As an intermediate solution, models equipped with semi-solid batteries will begin to be put into circulation. Nio is starting to rent 150 kWh battery packs in China with this solution. The semi-solid battery is currently far too expensive to produce to be able to be marketed directly with the purchase of the car according to the boss of the brand. On the other hand, it achieves an energy density of 360 Wh/km, which allows it to actually exceed the promised 1,000 km of autonomy.

World premiere for the IM L6 electric sedan in Geneva // Source: Raphaelle BautWorld premiere for the IM L6 electric sedan in Geneva // Source: Raphaelle Baut
World premiere for the IM L6 electric sedan in Geneva // Source: Raphaelle Baut

IM, a more premium brand from MG, could be the first to offer a semi-solid-state battery in its L6 model. The novelty has just started its marketing in China, and should arrive in Europe a little later.

Sodium-ion: the most affordable battery

While lithium saw its stock market price soar, battery manufacturers sought to develop other, less expensive alternatives: the sodium-ion battery. Even though lithium has since returned to a more normal valuation, research is still underway to improve this battery technology to integrate it into more affordable car models.

CATL's new sodium-ion battery // Source: CATLCATL's new sodium-ion battery // Source: CATL
CATL’s new sodium-ion battery // Source: CATL

Sodium has the advantage of being available in very large quantities and with less controversy than lithium. Its price is also much lower.

As with LFP chemistry, the Sodium-ion battery currently has a drawback: low energy density. CATL, however, announces that it has succeeded in reaching a density of 200 Wh/kg, which could begin to seriously interest car manufacturers to equip entry-level models.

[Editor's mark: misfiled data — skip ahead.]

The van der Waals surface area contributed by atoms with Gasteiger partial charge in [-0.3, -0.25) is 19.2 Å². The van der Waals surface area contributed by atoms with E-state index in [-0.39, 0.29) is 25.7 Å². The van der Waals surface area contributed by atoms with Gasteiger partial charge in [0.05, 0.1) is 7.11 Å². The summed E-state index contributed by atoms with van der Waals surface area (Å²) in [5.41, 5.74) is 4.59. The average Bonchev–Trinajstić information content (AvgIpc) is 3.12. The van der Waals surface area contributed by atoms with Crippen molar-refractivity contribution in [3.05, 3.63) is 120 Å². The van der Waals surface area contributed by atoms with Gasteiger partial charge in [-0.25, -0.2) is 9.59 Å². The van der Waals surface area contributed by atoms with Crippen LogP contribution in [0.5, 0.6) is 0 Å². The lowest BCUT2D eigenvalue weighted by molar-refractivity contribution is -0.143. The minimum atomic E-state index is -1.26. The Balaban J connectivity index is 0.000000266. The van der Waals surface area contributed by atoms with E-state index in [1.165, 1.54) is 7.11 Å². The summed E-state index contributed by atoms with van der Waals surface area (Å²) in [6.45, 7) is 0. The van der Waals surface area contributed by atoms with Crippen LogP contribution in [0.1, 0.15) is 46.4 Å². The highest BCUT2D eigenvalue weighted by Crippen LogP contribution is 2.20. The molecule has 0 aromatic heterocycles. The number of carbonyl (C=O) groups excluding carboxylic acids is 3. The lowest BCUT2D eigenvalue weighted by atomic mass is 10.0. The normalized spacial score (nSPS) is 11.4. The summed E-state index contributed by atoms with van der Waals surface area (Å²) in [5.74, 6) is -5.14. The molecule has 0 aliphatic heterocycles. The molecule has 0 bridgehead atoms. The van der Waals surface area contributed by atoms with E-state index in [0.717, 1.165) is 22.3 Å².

Shape and integration of batteries

The last element on which car manufacturers can make a difference to obtain the best performance is the shape and integration of the batteries.

Battery cells are available mainly in three forms: poached (pouch), prismatic Or round (stack). Each format has its advantages and disadvantages for integrating battery packs, for managing the issue of cooling and for resolving issues of cell or module repairability.

GEN5 battery pack (current) and GEN6 BMW cells // Source: Raphaelle Baut for NumeramaGEN5 battery pack (current) and GEN6 BMW cells // Source: Raphaelle Baut for Numerama
GEN5 battery pack (current) and GEN6 BMW cells // Source: Raphaelle Baut for Numerama

The choices are not immutable. BMW will notably move from prismatic batteries to round cells, like Tesla, to improve on-board capacities. This choice also covers the cooling capacities of these cells.

Finally, all manufacturers are looking to do without modules to package their cells. At Renault, a first step consists only of reducing the number of modules. But others have already reached the next level with integration: cell-to-chassis, or cell-to-pack which do without modules so that the cell becomes an integral part of the structure of the car.

Batteries are evolving almost faster than electric cars. This is a trend to follow in our weekly watt else newsletter.